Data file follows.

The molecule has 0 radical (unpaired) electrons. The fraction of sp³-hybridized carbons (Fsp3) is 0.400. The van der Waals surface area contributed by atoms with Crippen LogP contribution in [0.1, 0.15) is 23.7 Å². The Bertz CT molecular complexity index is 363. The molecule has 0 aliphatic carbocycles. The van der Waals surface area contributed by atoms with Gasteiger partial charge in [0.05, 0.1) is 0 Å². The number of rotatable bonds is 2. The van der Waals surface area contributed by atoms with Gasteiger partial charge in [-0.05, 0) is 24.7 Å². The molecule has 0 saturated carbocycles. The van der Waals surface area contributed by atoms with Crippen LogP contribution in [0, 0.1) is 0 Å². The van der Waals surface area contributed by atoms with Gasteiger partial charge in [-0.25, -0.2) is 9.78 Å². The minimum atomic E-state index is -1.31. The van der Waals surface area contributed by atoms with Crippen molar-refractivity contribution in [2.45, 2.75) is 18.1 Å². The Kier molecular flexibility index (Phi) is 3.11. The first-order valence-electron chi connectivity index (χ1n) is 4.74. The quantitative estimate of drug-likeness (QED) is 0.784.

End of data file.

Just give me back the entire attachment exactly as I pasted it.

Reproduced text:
The molecule has 0 radical (unpaired) electrons. The fraction of sp³-hybridized carbons (Fsp3) is 0.400. The van der Waals surface area contributed by atoms with Crippen LogP contribution in [0.1, 0.15) is 23.7 Å². The Bertz CT molecular complexity index is 363. The molecule has 0 aliphatic carbocycles. The van der Waals surface area contributed by atoms with Gasteiger partial charge in [0.05, 0.1) is 0 Å². The number of rotatable bonds is 2. The van der Waals surface area contributed by atoms with Gasteiger partial charge in [-0.05, 0) is 24.7 Å². The molecule has 0 saturated carbocycles. The van der Waals surface area contributed by atoms with Crippen LogP contribution in [0, 0.1) is 0 Å². The van der Waals surface area contributed by atoms with Gasteiger partial charge in [-0.25, -0.2) is 9.78 Å². The minimum atomic E-state index is -1.31. The van der Waals surface area contributed by atoms with Crippen molar-refractivity contribution in [2.45, 2.75) is 18.1 Å². The Kier molecular flexibility index (Phi) is 3.11. The first-order valence-electron chi connectivity index (χ1n) is 4.74. The quantitative estimate of drug-likeness (QED) is 0.784.